Thirteen years ago, Dr. Amy Luedtke worked in the student development office at Indiana Wesleyan University. One semester in 2000, she received an opportunity to teach a Psychology class on the side. Since then, Luedtke works as an adjunct professor, and loves every minute of it.
“I didn’t know that I loved to teach until I got that chance to do that,” Luedtke said. “Just being able to get in front of students, engage with them and push them to think.”
According to a New York Times article, adjunct professors — faculty members who work part-time teaching a class or multiple classes, — part-time professors, graduate assistants and full-time professors not on the tenure track make up 76 percent of faculty in colleges and universities. The American Association of University Professors released this information in its 2013 annual report.
IWU full-time professors, however, are not on the tenure track.
Despite the number, which is at an all-time high, the article stated this hurts universities because of the lack of a full-time presence in a classroom. Dr. Darlene Bressler, dean for the college of arts and sciences, said she doesn’t want this trend of using part-time professors to transfer to IWU.
“We have wonderful adjuncts who are effective adjunct teachers,” Bressler said. “But, we are a residential campus where we have a mission of an integrated educational experience that nurtures the whole student.”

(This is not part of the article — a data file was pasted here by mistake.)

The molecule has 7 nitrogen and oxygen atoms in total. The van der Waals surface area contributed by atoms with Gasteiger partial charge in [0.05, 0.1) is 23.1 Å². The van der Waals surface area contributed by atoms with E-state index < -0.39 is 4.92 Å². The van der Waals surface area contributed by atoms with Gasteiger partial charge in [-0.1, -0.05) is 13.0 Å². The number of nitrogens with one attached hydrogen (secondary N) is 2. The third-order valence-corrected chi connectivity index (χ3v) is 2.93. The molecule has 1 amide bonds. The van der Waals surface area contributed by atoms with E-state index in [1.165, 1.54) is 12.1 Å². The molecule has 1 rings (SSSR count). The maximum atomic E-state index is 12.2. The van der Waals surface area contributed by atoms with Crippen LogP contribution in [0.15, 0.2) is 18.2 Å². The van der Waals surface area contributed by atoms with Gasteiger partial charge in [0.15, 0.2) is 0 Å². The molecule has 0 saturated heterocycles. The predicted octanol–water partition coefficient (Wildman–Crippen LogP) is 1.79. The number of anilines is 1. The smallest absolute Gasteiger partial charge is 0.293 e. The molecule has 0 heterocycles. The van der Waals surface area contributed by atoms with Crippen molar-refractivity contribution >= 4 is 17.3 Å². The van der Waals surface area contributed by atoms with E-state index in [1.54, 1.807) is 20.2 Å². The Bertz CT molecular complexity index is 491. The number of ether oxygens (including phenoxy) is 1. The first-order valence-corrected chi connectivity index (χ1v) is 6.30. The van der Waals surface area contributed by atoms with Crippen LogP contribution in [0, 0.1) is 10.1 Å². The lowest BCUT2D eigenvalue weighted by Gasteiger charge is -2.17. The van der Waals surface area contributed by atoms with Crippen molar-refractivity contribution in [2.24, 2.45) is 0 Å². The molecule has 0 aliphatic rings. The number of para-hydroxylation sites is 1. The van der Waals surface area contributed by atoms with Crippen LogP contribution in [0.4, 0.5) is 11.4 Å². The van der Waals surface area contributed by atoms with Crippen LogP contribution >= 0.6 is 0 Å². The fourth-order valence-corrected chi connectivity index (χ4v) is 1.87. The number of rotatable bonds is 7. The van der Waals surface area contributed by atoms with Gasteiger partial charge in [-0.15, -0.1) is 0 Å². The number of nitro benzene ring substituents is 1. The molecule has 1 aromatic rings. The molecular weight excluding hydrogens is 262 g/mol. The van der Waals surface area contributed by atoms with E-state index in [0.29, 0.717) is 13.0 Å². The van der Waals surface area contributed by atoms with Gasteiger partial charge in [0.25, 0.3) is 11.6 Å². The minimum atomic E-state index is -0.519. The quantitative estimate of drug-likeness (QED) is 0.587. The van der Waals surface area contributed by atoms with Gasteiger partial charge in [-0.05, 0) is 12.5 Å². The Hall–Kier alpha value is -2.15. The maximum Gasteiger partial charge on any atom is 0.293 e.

Bressler said IWU selects adjuncts to sometimes provide a real-life example of a worker in a specific profession.
“We often want people who are active in a particular field of study. So they are out in the marketplace,” Bressler said. “Adjuncts bring a rich set of experience into the classroom that complement that of full-time faculty members.”
According to Bressler, for the 2012-2013 school year, 18 percent of the credit hours college of arts and sciences faculty teach come from adjunct professors. Some of these adjuncts work in other principal academic units, such as the Seminary, and teach an adjunct job in CAS on the side. Bressler did say this number excludes private music lesson professors and supervisors for education practicums.
Bressler said adjuncts are paid by the credit hour, and it also depends on their qualifications. She didn’t say how much, but Bressler did say it’s “within the range of institutions in the state of Indiana.”
The Chronicle of Higher Education — a news source for higher education — created a website called The Adjunct Project that asks adjunct professors to submit their salaries online. This way, the public can know how much adjuncts are paid for a specific school and department.
Each of the submissions is based on a three-hour credit course. If an adjunct doesn’t teach a three-hour credit course, the website has a calculator to determine the three-credit hour equivalent. It’s then separated by department, and has a median — or average — pay for each department.
For IWU, there are only four adjunct jobs posted. Two are through business management, and the median pay is $1,143. One is pre-licensure nursing at $2,700. And the final job is a leadership studies position at $2,589. The median pay across all submissions for IWU among the four is $2,107. The state of Indiana is $2,700.